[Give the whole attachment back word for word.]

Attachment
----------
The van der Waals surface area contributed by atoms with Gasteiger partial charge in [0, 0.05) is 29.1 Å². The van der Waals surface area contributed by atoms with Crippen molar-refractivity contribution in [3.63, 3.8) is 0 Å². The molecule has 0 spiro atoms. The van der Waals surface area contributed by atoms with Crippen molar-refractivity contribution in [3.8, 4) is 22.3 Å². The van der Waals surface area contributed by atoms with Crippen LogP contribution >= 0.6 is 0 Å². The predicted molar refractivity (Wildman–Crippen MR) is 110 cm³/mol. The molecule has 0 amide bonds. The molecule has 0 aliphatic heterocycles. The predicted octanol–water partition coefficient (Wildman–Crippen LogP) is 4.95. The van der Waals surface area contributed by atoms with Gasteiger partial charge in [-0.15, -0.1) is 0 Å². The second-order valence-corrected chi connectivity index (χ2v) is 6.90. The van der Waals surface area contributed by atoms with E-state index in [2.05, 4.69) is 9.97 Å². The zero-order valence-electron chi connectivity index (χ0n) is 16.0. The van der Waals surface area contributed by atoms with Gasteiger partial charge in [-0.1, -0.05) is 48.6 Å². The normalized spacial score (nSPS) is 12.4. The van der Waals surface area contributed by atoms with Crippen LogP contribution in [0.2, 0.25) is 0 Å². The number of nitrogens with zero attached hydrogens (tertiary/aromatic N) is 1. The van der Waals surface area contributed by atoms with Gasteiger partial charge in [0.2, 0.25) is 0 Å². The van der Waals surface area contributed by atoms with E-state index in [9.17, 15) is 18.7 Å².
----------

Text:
The van der Waals surface area contributed by atoms with Gasteiger partial charge in [0, 0.05) is 29.1 Å². The van der Waals surface area contributed by atoms with Crippen molar-refractivity contribution in [3.63, 3.8) is 0 Å². The molecule has 0 spiro atoms. The van der Waals surface area contributed by atoms with Crippen molar-refractivity contribution in [3.8, 4) is 22.3 Å². The van der Waals surface area contributed by atoms with Crippen LogP contribution >= 0.6 is 0 Å². The predicted molar refractivity (Wildman–Crippen MR) is 110 cm³/mol. The molecule has 0 amide bonds. The molecule has 0 aliphatic heterocycles. The predicted octanol–water partition coefficient (Wildman–Crippen LogP) is 4.95. The van der Waals surface area contributed by atoms with Gasteiger partial charge in [-0.15, -0.1) is 0 Å². The second-order valence-corrected chi connectivity index (χ2v) is 6.90. The van der Waals surface area contributed by atoms with E-state index in [2.05, 4.69) is 9.97 Å². The zero-order valence-electron chi connectivity index (χ0n) is 16.0. The van der Waals surface area contributed by atoms with Gasteiger partial charge in [-0.1, -0.05) is 48.6 Å². The normalized spacial score (nSPS) is 12.4. The van der Waals surface area contributed by atoms with Crippen LogP contribution in [0.2, 0.25) is 0 Å². The number of nitrogens with zero attached hydrogens (tertiary/aromatic N) is 1. The van der Waals surface area contributed by atoms with Gasteiger partial charge in [0.2, 0.25) is 0 Å². The van der Waals surface area contributed by atoms with E-state index in [9.17, 15) is 18.7 Å².